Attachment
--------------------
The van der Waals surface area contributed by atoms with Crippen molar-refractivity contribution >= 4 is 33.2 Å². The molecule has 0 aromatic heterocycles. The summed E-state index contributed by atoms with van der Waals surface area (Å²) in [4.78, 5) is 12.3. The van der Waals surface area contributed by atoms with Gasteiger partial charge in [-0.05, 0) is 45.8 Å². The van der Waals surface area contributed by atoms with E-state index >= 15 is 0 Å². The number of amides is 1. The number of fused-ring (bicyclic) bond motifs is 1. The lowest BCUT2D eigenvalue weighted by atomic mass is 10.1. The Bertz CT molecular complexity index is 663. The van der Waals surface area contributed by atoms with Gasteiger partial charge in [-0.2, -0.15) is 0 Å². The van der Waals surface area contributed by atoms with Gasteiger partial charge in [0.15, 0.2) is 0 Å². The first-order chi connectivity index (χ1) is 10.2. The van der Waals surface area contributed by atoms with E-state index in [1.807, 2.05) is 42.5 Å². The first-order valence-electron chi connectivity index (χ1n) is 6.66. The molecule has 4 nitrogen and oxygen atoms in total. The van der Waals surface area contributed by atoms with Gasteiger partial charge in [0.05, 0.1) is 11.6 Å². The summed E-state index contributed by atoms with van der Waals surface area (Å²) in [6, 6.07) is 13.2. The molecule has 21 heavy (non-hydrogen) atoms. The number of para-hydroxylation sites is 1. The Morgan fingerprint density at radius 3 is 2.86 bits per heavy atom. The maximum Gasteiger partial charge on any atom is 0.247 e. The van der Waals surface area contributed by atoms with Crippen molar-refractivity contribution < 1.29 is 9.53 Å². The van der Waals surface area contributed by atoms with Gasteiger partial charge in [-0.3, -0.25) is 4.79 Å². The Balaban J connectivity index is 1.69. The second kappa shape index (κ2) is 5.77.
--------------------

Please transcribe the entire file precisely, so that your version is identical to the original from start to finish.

The van der Waals surface area contributed by atoms with Crippen molar-refractivity contribution >= 4 is 33.2 Å². The molecule has 0 aromatic heterocycles. The summed E-state index contributed by atoms with van der Waals surface area (Å²) in [4.78, 5) is 12.3. The van der Waals surface area contributed by atoms with Gasteiger partial charge in [-0.05, 0) is 45.8 Å². The van der Waals surface area contributed by atoms with E-state index >= 15 is 0 Å². The number of amides is 1. The number of fused-ring (bicyclic) bond motifs is 1. The lowest BCUT2D eigenvalue weighted by atomic mass is 10.1. The Bertz CT molecular complexity index is 663. The van der Waals surface area contributed by atoms with Gasteiger partial charge in [-0.2, -0.15) is 0 Å². The van der Waals surface area contributed by atoms with Gasteiger partial charge in [0.15, 0.2) is 0 Å². The first-order chi connectivity index (χ1) is 10.2. The van der Waals surface area contributed by atoms with E-state index in [1.807, 2.05) is 42.5 Å². The first-order valence-electron chi connectivity index (χ1n) is 6.66. The molecule has 4 nitrogen and oxygen atoms in total. The van der Waals surface area contributed by atoms with Gasteiger partial charge in [0.05, 0.1) is 11.6 Å². The summed E-state index contributed by atoms with van der Waals surface area (Å²) in [6, 6.07) is 13.2. The molecule has 21 heavy (non-hydrogen) atoms. The number of para-hydroxylation sites is 1. The Morgan fingerprint density at radius 3 is 2.86 bits per heavy atom. The maximum Gasteiger partial charge on any atom is 0.247 e. The van der Waals surface area contributed by atoms with Crippen molar-refractivity contribution < 1.29 is 9.53 Å². The van der Waals surface area contributed by atoms with Gasteiger partial charge in [-0.3, -0.25) is 4.79 Å². The Balaban J connectivity index is 1.69. The second kappa shape index (κ2) is 5.77.